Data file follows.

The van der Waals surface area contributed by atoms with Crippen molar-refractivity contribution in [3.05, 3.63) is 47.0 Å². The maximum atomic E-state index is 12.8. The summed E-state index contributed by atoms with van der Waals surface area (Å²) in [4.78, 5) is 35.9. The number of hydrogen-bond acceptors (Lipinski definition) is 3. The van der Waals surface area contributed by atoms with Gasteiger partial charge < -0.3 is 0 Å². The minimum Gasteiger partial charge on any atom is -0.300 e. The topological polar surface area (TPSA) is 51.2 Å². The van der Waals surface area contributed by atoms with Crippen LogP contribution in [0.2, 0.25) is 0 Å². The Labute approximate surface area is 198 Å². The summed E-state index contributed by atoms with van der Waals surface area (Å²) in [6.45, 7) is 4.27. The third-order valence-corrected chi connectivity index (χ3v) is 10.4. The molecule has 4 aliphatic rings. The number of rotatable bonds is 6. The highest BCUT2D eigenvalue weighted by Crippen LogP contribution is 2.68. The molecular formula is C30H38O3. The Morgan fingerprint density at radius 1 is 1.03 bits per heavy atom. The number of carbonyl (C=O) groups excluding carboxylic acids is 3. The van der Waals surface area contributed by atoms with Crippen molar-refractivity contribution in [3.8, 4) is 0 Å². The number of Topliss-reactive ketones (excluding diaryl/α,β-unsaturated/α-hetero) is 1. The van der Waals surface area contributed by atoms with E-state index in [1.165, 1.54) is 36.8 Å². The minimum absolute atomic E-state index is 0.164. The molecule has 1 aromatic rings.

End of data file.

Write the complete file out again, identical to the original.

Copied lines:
The van der Waals surface area contributed by atoms with Crippen molar-refractivity contribution in [3.05, 3.63) is 47.0 Å². The maximum atomic E-state index is 12.8. The summed E-state index contributed by atoms with van der Waals surface area (Å²) in [4.78, 5) is 35.9. The number of hydrogen-bond acceptors (Lipinski definition) is 3. The van der Waals surface area contributed by atoms with Gasteiger partial charge < -0.3 is 0 Å². The minimum Gasteiger partial charge on any atom is -0.300 e. The topological polar surface area (TPSA) is 51.2 Å². The van der Waals surface area contributed by atoms with Crippen LogP contribution in [0.2, 0.25) is 0 Å². The Labute approximate surface area is 198 Å². The summed E-state index contributed by atoms with van der Waals surface area (Å²) in [6.45, 7) is 4.27. The third-order valence-corrected chi connectivity index (χ3v) is 10.4. The molecule has 4 aliphatic rings. The number of rotatable bonds is 6. The highest BCUT2D eigenvalue weighted by Crippen LogP contribution is 2.68. The molecular formula is C30H38O3. The Morgan fingerprint density at radius 1 is 1.03 bits per heavy atom. The number of carbonyl (C=O) groups excluding carboxylic acids is 3. The van der Waals surface area contributed by atoms with Crippen molar-refractivity contribution in [3.8, 4) is 0 Å². The number of Topliss-reactive ketones (excluding diaryl/α,β-unsaturated/α-hetero) is 1. The van der Waals surface area contributed by atoms with E-state index in [1.165, 1.54) is 36.8 Å². The minimum absolute atomic E-state index is 0.164. The molecule has 1 aromatic rings.